Understanding trophic interactions in host-parasite associations using stable isotopes of carbon and nitrogen
Stable isotope analysis of carbon and nitrogen can deliver insights into trophic interactions between organisms. While many studies on free-living organisms are available, the number of those focusing on trophic interactions between hosts and their associated parasites still remains scarce. In some cases information about taxa (e.g. acanthocephalans) is completely missing. Additionally, available data revealed different and occasionally contrasting patterns, depending on the parasite’s taxonomic position and its degree of development, which is most probably determined by its feeding strategy (absorption of nutrients through the tegument versus active feeding) and its localization in the host.
Methods: Using stable isotope analysis of carbon and nitrogen we provided first data on the trophic position of an acanthocephalan species with respect to its fish host. Barbels (Barbus barbus) infected only with adult acanthocephalans Pomphorhynchus laevis as well as fish co-infected with the larval (L4) nematodes Eustrongylides sp. from host body cavity were investigated in order to determine the factors shaping host-parasite trophic interactions. Fish were collected in different seasons, to study also potential isotopic shifts over time, whereas barbels with single infection were obtained in summer and co-infected ones in autumn.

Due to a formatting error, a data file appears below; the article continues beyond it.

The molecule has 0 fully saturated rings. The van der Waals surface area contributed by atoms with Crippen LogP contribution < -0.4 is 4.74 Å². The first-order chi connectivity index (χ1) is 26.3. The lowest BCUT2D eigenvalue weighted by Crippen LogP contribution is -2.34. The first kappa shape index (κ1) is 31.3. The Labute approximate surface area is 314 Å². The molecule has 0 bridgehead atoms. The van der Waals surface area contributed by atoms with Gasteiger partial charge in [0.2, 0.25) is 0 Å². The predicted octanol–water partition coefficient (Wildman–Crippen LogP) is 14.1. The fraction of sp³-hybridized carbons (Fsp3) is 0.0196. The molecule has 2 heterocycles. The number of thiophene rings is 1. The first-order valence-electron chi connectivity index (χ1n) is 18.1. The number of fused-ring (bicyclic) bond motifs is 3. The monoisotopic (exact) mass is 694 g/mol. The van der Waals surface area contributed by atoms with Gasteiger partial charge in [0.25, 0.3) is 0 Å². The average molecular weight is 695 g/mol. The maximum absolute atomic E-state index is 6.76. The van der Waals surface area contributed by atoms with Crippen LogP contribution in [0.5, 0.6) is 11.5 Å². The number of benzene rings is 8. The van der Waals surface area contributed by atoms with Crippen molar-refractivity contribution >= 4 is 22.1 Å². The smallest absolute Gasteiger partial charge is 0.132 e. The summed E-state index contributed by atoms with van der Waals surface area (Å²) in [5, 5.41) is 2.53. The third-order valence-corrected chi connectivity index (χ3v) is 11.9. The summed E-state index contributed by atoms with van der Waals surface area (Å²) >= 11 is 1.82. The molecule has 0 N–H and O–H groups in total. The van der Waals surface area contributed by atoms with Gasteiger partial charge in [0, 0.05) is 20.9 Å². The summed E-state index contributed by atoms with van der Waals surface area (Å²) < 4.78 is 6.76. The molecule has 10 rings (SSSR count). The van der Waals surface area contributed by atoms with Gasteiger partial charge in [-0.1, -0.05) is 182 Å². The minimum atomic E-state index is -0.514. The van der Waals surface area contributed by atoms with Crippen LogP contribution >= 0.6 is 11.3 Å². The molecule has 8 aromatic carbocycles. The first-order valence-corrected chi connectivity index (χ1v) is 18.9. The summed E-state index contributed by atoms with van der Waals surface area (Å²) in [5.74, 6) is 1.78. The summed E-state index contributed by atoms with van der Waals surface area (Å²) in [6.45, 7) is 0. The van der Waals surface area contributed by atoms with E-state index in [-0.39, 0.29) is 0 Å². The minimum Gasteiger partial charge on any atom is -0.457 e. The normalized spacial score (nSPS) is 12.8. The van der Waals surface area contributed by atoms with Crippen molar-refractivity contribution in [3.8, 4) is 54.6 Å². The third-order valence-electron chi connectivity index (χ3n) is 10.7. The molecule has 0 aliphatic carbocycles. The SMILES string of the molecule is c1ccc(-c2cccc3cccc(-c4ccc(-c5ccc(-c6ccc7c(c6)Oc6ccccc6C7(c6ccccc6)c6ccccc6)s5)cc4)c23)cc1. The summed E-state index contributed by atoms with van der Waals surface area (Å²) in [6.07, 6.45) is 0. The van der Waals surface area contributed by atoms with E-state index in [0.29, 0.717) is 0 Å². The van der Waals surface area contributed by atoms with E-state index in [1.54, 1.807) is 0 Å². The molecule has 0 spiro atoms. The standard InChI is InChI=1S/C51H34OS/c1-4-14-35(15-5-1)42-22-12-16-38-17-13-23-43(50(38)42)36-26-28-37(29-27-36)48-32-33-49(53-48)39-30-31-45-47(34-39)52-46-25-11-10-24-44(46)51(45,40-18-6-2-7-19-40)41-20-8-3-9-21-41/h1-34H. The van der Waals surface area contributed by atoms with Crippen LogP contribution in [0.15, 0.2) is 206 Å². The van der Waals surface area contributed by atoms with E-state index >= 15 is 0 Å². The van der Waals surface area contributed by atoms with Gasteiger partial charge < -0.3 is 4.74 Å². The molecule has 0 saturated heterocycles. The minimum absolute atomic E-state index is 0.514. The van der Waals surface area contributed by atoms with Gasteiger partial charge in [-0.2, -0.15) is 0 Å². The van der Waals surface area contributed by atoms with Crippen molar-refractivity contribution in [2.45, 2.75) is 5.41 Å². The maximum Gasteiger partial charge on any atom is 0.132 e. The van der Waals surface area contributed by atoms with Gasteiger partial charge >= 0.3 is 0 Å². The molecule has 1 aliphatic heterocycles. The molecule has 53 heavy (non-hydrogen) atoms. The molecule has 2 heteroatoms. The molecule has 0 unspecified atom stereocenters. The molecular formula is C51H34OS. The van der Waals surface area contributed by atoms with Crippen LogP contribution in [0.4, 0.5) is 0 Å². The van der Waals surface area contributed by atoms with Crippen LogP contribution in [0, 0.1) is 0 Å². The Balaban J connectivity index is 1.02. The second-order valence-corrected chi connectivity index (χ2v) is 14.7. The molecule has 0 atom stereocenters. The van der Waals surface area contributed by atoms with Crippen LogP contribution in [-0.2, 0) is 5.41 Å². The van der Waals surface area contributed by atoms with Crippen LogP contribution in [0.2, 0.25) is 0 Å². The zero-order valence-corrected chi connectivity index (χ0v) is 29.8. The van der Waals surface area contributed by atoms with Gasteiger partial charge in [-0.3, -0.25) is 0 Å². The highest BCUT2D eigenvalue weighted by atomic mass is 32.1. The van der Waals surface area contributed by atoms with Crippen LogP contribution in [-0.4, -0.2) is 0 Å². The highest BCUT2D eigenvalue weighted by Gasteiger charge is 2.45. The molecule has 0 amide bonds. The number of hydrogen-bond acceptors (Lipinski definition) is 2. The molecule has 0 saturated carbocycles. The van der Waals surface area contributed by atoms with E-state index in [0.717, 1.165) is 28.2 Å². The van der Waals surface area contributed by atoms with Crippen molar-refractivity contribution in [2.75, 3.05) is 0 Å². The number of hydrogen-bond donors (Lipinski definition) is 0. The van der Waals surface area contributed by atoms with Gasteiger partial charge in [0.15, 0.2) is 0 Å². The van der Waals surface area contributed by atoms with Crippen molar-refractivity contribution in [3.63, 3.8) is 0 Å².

Results: Acanthocephalans as absorptive feeders showed lower isotope discrimination values of δ 15N than the fish host. Results obtained for the acanthocephalans were in line with other parasitic taxa (e.g. cestodes), which exhibit a similar feeding strategy. We assumed that they feed mainly on metabolites, which were reprocessed by the host and are therefore isotopically lighter. In contrast, the nematodes were enriched in the heavier isotope δ 15N with respect to their host and the acanthocephalans, respectively. As active feeders they feed on tissues and blood in the body cavity of the host and thus showed isotope discrimination patterns resembling those of predators. We also observed seasonal differences in the isotope signatures of fish tissues and acanthocephalans, which were attributed to changes in food composition of the host and to seasonality in the transmission and development of acanthocephalans.
Conclusions: This study provided first data on trophic interaction between an acanthocephalan species and its associated host, which support the tendency already described for other taxa with similar nutrition strategy (e.g. cestodes). Actively feeding taxa such as larval Eustrongylides sp., appear to act like predators as it can be seen from their isotope discrimination values. However, future research on additional host-parasite systems and especially on acanthocephalans is needed in order to corroborate these conclusions.
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